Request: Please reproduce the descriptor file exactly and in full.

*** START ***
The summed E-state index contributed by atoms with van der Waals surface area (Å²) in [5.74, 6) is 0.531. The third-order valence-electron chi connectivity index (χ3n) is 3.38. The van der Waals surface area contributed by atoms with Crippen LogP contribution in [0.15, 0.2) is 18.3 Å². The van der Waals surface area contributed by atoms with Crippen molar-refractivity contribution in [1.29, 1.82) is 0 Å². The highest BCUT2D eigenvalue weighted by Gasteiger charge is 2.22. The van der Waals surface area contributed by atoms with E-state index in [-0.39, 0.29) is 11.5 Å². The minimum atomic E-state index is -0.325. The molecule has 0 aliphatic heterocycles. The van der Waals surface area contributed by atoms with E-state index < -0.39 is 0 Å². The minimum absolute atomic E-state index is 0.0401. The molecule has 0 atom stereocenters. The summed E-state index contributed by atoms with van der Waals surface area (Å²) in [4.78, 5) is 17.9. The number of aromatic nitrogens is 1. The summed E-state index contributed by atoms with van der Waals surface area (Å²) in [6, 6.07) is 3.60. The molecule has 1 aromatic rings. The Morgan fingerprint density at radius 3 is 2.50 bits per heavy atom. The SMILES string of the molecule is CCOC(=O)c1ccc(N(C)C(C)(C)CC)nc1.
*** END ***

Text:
The summed E-state index contributed by atoms with van der Waals surface area (Å²) in [5.74, 6) is 0.531. The third-order valence-electron chi connectivity index (χ3n) is 3.38. The van der Waals surface area contributed by atoms with Crippen LogP contribution in [0.15, 0.2) is 18.3 Å². The van der Waals surface area contributed by atoms with Crippen molar-refractivity contribution in [1.29, 1.82) is 0 Å². The highest BCUT2D eigenvalue weighted by Gasteiger charge is 2.22. The van der Waals surface area contributed by atoms with E-state index in [-0.39, 0.29) is 11.5 Å². The minimum atomic E-state index is -0.325. The molecule has 0 aliphatic heterocycles. The van der Waals surface area contributed by atoms with E-state index < -0.39 is 0 Å². The minimum absolute atomic E-state index is 0.0401. The molecule has 0 atom stereocenters. The summed E-state index contributed by atoms with van der Waals surface area (Å²) in [4.78, 5) is 17.9. The number of aromatic nitrogens is 1. The summed E-state index contributed by atoms with van der Waals surface area (Å²) in [6, 6.07) is 3.60. The molecule has 1 aromatic rings. The Morgan fingerprint density at radius 3 is 2.50 bits per heavy atom. The SMILES string of the molecule is CCOC(=O)c1ccc(N(C)C(C)(C)CC)nc1.